Mark Flood, director of Renatus Capital Partners, is in his car between dealmaking when we go on our video call. On the other side of the screen is Stuart Fitzgerald, the chief executive of Fitzgerald Power, who is sitting in his office in Waterford city centre. Flood and Fitzgerald are on the call to talk about The Real Deal, a giant SME conference in Goffs, Co Kildare, where one thousand people will gather on May 3 to discuss buying, selling, and raising investment from private equity.
Our conversation ranges widely from what sectors they expect to be consolidated next, to the pros and cons of taking in investment, to the outlook for the Irish economy. But first, we talk about the thinking behind the two experienced corporate advisors and investors coming together to co-found The Real Deal event now in its fourth year.
“Players want to hear from players,” Flood said. “We wanted to run an event for entrepreneurs. The world is evolving in terms of deals so we wanted to create somewhere to hear first-hand stories. The other thing is the location in Co Kildare – a lot of business happens outside the M50 so we wanted to create something that was accessible to them.”
“There is no fluff or nonsense,” Fitzgerald added. “Nobody is on stage selling. It is about listening to legends in business, learning, and networking.”
Speakers at this year’s event include Vicki O’Toole, the former managing director of Ireland’s oldest packaging company Limerick based JJ O’Toole who sold her third generation family business to Zeus in 2022, and Cavan’s Gene Murtagh, the chief executive of second-generation listed insulation giant Kingspan. PJ Flanagan, the chief executive of H&MV Engineering, Kevin O’Loughlin, the leader of Nostra, and Jacqueline O’Donovan, the managing director of O’Donovan Waste Disposal are also all speakers at the event.“The themes of this year’s event are exiting, growth by acquisition, and taking in private equity,” Flood said.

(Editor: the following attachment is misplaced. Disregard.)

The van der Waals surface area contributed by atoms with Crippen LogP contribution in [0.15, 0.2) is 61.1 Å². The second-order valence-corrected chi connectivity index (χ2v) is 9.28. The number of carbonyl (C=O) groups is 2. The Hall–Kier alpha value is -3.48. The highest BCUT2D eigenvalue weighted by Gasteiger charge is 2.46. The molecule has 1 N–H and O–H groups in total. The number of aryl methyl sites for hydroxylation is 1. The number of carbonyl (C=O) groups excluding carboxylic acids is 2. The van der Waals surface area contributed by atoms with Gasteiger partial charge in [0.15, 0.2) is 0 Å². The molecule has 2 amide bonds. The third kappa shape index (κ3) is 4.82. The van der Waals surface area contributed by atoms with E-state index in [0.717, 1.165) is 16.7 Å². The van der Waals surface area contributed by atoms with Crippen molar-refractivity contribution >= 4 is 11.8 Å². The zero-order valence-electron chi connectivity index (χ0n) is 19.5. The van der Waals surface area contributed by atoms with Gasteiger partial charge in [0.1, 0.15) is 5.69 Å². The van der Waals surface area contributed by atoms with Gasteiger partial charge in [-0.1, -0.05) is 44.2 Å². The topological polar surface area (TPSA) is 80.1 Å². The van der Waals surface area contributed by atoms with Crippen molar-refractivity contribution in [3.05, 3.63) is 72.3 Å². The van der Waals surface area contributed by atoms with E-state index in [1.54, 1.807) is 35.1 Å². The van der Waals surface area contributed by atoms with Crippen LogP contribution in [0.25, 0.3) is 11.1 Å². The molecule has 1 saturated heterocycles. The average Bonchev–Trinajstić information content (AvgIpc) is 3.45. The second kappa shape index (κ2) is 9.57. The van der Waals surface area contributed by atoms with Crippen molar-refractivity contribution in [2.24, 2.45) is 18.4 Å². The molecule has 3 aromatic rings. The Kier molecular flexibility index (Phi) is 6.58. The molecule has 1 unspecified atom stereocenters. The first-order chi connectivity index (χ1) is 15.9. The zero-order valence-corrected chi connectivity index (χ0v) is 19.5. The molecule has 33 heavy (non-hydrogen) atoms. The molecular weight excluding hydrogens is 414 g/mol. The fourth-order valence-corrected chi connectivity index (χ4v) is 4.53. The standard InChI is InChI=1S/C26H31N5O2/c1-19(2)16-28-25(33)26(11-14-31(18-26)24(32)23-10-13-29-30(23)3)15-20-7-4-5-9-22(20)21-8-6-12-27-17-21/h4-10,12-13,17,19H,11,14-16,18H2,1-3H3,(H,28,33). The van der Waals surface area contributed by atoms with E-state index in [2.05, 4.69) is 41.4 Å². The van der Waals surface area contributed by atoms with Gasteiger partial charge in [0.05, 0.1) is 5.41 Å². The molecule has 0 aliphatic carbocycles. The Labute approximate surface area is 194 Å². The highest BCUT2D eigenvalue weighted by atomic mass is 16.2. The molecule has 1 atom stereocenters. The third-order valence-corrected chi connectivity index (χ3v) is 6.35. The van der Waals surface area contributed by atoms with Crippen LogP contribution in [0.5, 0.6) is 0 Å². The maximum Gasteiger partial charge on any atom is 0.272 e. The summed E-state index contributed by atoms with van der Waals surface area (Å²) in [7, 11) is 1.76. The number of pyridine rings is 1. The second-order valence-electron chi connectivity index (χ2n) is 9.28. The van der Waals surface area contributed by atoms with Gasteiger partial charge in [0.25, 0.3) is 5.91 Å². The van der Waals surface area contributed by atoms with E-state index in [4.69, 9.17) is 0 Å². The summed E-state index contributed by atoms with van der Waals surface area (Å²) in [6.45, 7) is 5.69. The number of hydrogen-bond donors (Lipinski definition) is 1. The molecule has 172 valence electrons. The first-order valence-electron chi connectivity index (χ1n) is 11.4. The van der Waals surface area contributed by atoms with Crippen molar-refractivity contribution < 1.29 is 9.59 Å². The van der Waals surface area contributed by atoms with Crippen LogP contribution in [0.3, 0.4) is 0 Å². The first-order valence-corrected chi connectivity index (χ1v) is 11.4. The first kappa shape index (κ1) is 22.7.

“If you look at the Iseq index and the companies that IPO’d in the 1970s or 1980s…would they still do that today? Or would they have taken in private equity as a partner for growth? Growth by acquisition is another catalyst for deals, and our speakers have gone through the whole range of experiences,” Flood added.
The Irish ecosystem of investors is more sophisticated than it has ever been according to Flood and Fitzgerald with firms like Broadlake, MML Capital, Cardinal Capital, Melior Equity Partners, Causeway, Foresight, Elysian, Waterland, Renatus and Erisbeg all based in Ireland.
“If you think back a generation there were the Fitzwiltons, ICC Venture Capital, the FL Partners, Lioncourt, Ion Equity, Niall McFadden,” Flood said. “But now there are more brass plates in Dublin. Private equity is about growth and success stories…the success of private equity in Ireland is leading to more awareness of deals.”
While there had been a few hard luck stories, these were far outnumbered by the businesses who had grown by bringing in new capital.
Flood said entrepreneurs could see how private equity allowed them access to a hybrid exit. “The choice was ‘Should I sell or should I hold?’” Flood explained. “Hold and all your net worth is stuck in your business. Sell and you are bored. Entrepreneurs are open to hybrid. You can chip off (by selling a stake) and then go on a journey with your new partner.”
“It is about monetising success,” Flood said. “It is not about derisking as that would mean selling. But for very many entrepreneurs the utility of the first few million is huge but after that they’d miss running their business.”
Renatus, he said, could see this trend emerging in the 300-odd deals it monitors annually. “Another subtler trend we can see is Irish ex-pats in foreign funds who are very active in the Irish market,” he added. Investors like Seamus FitzPatrick in Capvest, Ross Finegan in Lonsdale Capital Partners, David Menton in Synova and Stephen Byrne in Vitruvian Partners were examples of these types of investors.